Sea, The Sun Also Rises, A Farewell to Arms
1953 - Sir Winston Leonard Spencer Churchill
1952 - François Mauriac
1951 - Pär Fabian Lagerkvist
1950 - Earl (Bertrand Arthur William) Russell
1949 - William Faulkner: The Sound and the Fury, As I Lay Dying, Light in August,
1948 - Thomas Stearns Eliot - I have read The Wasteland and Prufrock, but do not recall the actual book editions.
1947 - André Paul Guillaume Gide: Notes on Chopin - December 2012
1946 - Hermann Hesse: Siddhartha, Steppenwolf
1945 - Gabriela Mistral
1944 - Johannes Vilhelm Jensen
1940-1943 – No prize awarded.
Nobel Laureates in Literature
Books listed are those I have read.
1939- Frans Eemil Sillanpää
1938 - Pearl Buck
1937 - Roger Martin du Gard
1936 - Eugene Gladstone O'Neill
1935 - No prize awarded.
1934 - Luigi Pirandello
1933 - Ivan Alekseyevich Bunin
1932 - John Galsworthy
1931 - Erik Axel Karlfeldt
1930 - Sinclair Lewis
1929 - Thomas Mann
1928 - Sigrid Undset - Kristin Lavransdatter - August 2012
1927 - Henri Bergson
1926 - Grazia Deledda
1925 - George Bernard Shaw
1924 - Wladyslaw Stanislaw Reymont
1923 - William Butler Yeats
1922 - Jacinto Benavente
1921 - Anatole France
1920 - Knut Pedersen Hamsun: Pan
1919 - Carl Friedrich Georg Spitteler
1918 - No prize awarded.
1917 - Karl Adolph Gjellerup
1917 - Henrik Pontoppidan
1916 - Carl Gustaf Verner von Heidenstam
1915 - Romain Rolland
1914 - No prize awarded.
1913 - Rabindranath Tagore
1912 - Gerhart Johann Robert Hauptmann
1911 - Count Maurice (Mooris) Polidore Marie Bernhard Maeterlinck
1910 - Paul Johann Ludwig Heyse
1909 - Selma Ottilia Lovisa Lagerlöf
1908 - Rudolf Christoph Eucken
1907 - Rudyard Kipling
1906 - Giosuè Carducci
1905 - Henryk Sienkiewicz
1904 - Frédéric Mistral
1904 - José Echegaray y Eizaguirre
1903 - Bjørnstjerne Martinus Bjørnson
1902 - Christian Matthias Theodor Mommsen
1901 - Sully Prudhomme
Fascinating list of Nobel Laureates in Literature. Some worthy names and them some not so worthy, but I can't say I have read all that many. I have only read books by 22 of those authors listed. There is an awful lot of reading to do.
Linda you are tempting me with this project. I've just made my own spreadsheet and see that I have read books by 43 of the 108 winners and have works by another 30 either on the shelf or available as free ebooks. But some of the early winners have lapsed into obscurity and may be difficult to find in translation (and perhaps not worth the effort). A goal to read all of those awarded the prize in my lifetime would certainly be attainable, however, as that shortens the list to 61, all readily available.
Embarassing, but some authors I have never even heard of, whereas others are some of my all time favorites (Henryk Sienkiewicz, Sigrid Undset, Czeslaw Milosz). I tried to count how many authors I have read, but realized that some aren't listed in my library, although I had read and enjoyed them, because the books were lost in a flooded basement when I was in grad school. I guess I need to do some cleanup (database, not basement) and then count. I hope you don't mind if I copy your lists.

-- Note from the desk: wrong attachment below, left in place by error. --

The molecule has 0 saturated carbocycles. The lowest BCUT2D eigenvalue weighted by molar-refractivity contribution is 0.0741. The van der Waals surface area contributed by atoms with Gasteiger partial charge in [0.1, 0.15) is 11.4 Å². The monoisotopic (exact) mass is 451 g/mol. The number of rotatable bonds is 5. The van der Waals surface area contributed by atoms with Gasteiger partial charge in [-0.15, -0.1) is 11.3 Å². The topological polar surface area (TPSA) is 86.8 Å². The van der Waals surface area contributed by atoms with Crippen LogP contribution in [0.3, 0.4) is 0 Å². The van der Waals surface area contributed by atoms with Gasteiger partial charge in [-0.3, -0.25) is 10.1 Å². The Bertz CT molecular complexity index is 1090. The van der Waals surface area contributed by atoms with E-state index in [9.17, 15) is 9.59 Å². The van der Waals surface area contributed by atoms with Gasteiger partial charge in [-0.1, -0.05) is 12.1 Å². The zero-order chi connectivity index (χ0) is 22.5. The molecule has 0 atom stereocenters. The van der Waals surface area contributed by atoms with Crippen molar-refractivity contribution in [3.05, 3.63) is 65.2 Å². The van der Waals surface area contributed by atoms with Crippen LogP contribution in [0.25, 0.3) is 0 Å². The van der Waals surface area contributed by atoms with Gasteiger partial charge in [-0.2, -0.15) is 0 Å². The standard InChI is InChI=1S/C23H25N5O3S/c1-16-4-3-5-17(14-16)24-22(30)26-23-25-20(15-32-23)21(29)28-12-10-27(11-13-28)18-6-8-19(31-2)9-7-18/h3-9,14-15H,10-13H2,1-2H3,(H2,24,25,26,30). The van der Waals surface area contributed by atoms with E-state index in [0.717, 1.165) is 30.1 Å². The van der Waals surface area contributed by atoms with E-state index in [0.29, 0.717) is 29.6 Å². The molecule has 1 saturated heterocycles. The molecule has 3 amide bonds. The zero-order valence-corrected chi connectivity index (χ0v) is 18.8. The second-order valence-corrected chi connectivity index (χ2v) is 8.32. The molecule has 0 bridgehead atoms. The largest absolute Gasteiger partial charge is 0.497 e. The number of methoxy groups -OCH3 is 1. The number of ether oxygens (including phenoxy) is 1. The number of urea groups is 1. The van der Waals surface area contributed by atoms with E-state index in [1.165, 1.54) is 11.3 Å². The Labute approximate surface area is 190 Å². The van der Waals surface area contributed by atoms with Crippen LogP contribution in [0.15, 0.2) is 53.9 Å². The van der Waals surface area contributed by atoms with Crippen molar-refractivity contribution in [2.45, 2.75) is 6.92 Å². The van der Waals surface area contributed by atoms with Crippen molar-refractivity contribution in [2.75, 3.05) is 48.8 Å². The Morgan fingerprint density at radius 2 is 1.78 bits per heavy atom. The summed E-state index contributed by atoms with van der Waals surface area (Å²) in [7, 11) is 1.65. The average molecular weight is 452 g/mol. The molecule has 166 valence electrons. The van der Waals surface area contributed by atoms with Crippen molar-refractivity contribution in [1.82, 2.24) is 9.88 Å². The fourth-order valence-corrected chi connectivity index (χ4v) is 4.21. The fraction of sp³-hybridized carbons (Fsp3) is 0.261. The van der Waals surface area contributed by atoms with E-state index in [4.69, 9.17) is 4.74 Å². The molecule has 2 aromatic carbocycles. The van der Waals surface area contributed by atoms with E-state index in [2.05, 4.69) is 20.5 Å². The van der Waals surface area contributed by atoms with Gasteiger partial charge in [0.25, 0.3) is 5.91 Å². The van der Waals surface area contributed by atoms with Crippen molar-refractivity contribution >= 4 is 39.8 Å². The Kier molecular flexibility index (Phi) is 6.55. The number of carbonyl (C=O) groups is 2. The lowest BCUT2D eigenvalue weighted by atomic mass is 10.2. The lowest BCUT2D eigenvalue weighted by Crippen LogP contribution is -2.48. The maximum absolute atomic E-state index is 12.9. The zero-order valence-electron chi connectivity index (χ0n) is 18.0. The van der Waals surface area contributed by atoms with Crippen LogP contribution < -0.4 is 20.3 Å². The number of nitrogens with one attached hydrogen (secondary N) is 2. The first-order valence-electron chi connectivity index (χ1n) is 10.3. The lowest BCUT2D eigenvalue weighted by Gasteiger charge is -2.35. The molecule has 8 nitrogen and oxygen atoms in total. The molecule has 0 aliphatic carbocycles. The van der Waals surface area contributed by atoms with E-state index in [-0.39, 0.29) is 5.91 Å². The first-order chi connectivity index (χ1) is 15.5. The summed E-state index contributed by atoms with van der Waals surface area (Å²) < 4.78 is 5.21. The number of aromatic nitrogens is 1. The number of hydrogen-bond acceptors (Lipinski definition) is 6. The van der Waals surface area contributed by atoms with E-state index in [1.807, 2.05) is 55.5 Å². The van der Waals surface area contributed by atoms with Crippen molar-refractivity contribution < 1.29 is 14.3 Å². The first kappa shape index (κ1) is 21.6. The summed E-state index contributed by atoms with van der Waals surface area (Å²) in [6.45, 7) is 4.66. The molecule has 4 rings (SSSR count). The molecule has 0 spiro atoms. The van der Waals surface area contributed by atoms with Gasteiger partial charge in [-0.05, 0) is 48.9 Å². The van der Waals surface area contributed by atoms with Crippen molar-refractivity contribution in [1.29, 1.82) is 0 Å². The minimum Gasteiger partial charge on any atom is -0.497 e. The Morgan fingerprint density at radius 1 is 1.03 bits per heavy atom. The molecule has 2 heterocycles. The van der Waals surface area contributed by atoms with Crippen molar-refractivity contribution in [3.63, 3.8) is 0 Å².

What an interesting project! I'll be looking forward to seeing your reviews, especially of some of the older authors. I have also not heard of some of the authors (didn't know who Transtromer was before he won) and was wondering how hard it would be to get books by some of the earliest laureates.
I've read something by 25 of the authors, 11 on the pile. Not sure whether reading a couple poems by Neruda and Eliot or reading the libretto for Debussy's operatic adaptation of Maeterlinck's Pelleas et Melisande, which was pretty much set unchanged with a couple scene cuts, counts.
Also - did not realize Maeterlinck had such a long name.
>8 Barry, I am curious about which authors you feel may fall into the not so worthy category.
>9 You have an excellent start at 43, Steven, and have obviously already done some great research. Does your list of 61 refer only to those you have not yet read, or is it the total you found to be readily available, including the 43 you have read? Might you be willing to share some more details?
>10 Feel free to copy the lists, Lisa. I simply copied and reformatted them from the Nobel Prize website. There are many on the list that I also have never heard of, but with luck I'll rectify that for many. But if I can't find the books, at least I can read about the authors. What a shame about the flooded basement. A truly traumatic event for a booklover!
>11 wondering how hard it would be to get books by some of the earliest laureates I think Steven may have the answer to that question, DieF.
did not realize Maeterlinck had such a long name I actually went back to the website to double-check that it was not two different winners for the same year!
Great project. A quick count gives me 28 authors read, with bits and pieces of others. I, too, will have to get reading. It's interesting to see how the authors move out from the European world as the twentieth century advances.
> 10 I loved the Sigrid Undset trilogy of Kristen Lavransdatter and actually read it twice. The first time was an early translation which omitted some aspects and prettified others. By the time I got to the third book, I had a Penguin edition with a good translation, which convinced me to find the first two books with the same translator and read them again. Apparently this trilogy has never been out of publication.
Oh those basement apartment floods!
A quick count shows I read 27 authors; several unread on the shelves.
The year before last, I read a novel, some essays and poetry by Carl Spitteler (1919). You can strike that one of your list, I found it incredibly dated.
I also read novellas by Paul Heyse (1910) and enjoyed those a lot; they are nice if you like old-fashioned story-telling.